State Historical Marker to Be Dedicated in Henrico County for Woodland Cemetery

Published May 30, 2024

Virginia Department of Historic Resources
(dhr.virginia.gov)
For Immediate Release
May 29, 2024

Contact:
Ivy Tan
Department of Historic Resources
Marketing & Communications Manager
ivy.tan@dhr.virginia.gov
804-482-6445

State Historical Marker to Be Dedicated in Henrico County for Woodland Cemetery

—The cemetery served as the resting place for several of the most prominent figures in Richmond’s Black community during the late 19th to 20th centuries—

—Text of marker reproduced below—

PLEASE NOTE: DHR creates markers not to “honor” their subjects but rather to educate and inform the public about a person, place, or event of regional, state, or national importance. In this regard, erected markers are not memorials.

RICHMOND – A state historical marker issued by the Virginia Department of Historic Resources (DHR) will be dedicated this weekend for Woodland Cemetery, the resting place of Arthur Ashe, Zenobia Gilpin, the Rev. John Jasper, and other leading figures of Richmond’s Black community in the late 19th to 20th centuries.

The dedication ceremony for the marker will be held Saturday, June 1, starting at 11 a.m., at the marker’s location in Woodland Cemetery, located on 2300 Magnolia Road in Henrico County (23223). This event is free and open to the public. Free parking will be available along the lanes within the cemetery.

The dedication ceremony will celebrate the 107th anniversary of the cemetery’s opening. Benjamin Ross, Historian of the Sixth Mount Zion Baptist Church, will provide opening remarks, followed by a welcoming introduction and history from Ron Hicks, President of the Woodland Restoration Foundation. Also scheduled to speak are Cari Tretina, Henrico County Chief of Staff; Marvin Harris, Executive Director of the Woodland Restoration Foundation; and Julie Langan, Director of DHR and Virginia’s State Historic Preservation Officer. Refreshments and fellowship will take place after the ceremony.

Woodland Cemetery was first dedicated on May 30, 1917, as the resting place for the African American community of the City of Richmond. John Mitchell Jr., the civil rights leader and renowned editor of the Richmond Planet, led the effort to establish Woodland Cemetery after the nearby Barton Heights Cemeteries closed. Prominent individuals buried at Woodland include the Rev. John Jasper, who founded the Sixth Mount Zion Baptist Church; public health activist Dr. Zenobia Gilpin; Charles Thaddeus Russell, Richmond’s first licensed Black architect; and humanitarian and tennis champion Arthur Ashe. Also interred in the cemetery are formerly enslaved people, military veterans, and community leaders. The cemetery fell into disrepair in the late 20th century. In more recent years, families and volunteers have worked to restore it to its original condition.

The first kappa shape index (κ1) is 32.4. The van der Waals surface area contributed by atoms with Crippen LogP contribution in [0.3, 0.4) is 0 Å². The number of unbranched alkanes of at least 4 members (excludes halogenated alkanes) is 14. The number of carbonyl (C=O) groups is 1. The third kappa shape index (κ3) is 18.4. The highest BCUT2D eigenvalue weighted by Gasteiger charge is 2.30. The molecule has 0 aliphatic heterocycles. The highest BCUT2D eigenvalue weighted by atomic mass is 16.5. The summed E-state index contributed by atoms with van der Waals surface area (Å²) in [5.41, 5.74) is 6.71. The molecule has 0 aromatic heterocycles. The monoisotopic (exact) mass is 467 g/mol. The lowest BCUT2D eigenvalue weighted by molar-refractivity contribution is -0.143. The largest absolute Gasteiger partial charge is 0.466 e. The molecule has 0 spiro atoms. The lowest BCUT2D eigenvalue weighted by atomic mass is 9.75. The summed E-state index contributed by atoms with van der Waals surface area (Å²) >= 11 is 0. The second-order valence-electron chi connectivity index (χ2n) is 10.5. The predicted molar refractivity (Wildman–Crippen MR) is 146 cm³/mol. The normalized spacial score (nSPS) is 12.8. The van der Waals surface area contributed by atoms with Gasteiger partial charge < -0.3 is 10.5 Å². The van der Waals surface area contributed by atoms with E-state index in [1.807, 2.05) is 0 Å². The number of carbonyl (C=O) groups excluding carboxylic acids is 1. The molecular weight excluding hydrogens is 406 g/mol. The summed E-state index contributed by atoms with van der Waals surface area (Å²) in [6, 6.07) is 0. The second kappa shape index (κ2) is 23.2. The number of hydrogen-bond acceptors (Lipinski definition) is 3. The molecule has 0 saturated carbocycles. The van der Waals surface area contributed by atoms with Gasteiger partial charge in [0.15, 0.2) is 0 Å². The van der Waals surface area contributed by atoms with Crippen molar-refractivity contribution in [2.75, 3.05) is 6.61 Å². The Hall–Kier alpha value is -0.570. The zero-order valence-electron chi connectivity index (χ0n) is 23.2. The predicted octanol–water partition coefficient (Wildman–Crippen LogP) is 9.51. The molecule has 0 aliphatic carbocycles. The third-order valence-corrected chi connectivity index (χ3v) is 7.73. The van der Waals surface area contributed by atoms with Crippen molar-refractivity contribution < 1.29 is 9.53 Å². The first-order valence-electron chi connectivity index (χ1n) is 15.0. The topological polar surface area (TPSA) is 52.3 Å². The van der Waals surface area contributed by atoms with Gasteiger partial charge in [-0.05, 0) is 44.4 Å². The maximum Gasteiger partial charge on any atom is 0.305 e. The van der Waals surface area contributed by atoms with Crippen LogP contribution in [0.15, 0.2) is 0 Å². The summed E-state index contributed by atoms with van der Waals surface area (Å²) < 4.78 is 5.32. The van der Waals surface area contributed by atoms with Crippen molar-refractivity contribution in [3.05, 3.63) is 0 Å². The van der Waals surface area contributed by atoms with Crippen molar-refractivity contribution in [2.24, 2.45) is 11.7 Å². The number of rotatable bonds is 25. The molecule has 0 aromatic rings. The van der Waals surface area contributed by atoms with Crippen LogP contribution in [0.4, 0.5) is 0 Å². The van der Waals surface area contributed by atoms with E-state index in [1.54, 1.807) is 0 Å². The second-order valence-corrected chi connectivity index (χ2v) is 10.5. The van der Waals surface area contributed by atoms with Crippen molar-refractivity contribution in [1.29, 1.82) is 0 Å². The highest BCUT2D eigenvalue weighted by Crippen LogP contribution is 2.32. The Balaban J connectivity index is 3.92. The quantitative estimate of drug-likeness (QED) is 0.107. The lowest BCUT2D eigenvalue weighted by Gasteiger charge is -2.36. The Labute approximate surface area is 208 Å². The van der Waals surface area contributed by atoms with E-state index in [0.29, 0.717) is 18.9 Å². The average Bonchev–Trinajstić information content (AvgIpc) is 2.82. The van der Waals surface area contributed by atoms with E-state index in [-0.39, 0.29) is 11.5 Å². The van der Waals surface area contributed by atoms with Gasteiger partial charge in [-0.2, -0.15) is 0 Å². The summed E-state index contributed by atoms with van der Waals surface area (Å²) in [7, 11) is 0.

The Virginia Board of Historic Resources, which is authorized to designate new state historical markers, approved the manufacture and installation of the marker for Woodland Cemetery in December 2022. DHR partnered with Henrico County Recreation and Parks, the Woodland Restoration Foundation, Henrico County Public Schools, family members and descendants, as well as friends of the cemetery, to erect the historical marker. As the marker’s sponsor, DHR covered the manufacturing costs of the marker.

Virginia’s historical highway marker program began in 1927 with installation of the first markers along U.S. Route 1. It is considered the oldest such program in the nation. Currently there are more than 2,600 state markers, mostly maintained by the Virginia Department of Transportation, except in those localities outside of VDOT’s authority.

Full Text of Marker:

Woodland Cemetery

Woodland Cemetery was dedicated on 30 May 1917 as a grand resting place for Richmond's African American community. John Mitchell Jr., newspaper editor and civil rights activist, led the effort after the closure of the Barton Heights Cemeteries nearby. Among those interred here are formerly enslaved people, military veterans, and community leaders. Prominent individuals include the Rev. John Jasper, founder of Sixth Mount Zion Baptist Church, public health activist Dr. Zenobia Gilpin, architect Charles T. Russell, and humanitarian and tennis champion Arthur Ashe. After the cemetery fell into disrepair in the late 20th century, families and volunteers labored to restore it to its original condition.

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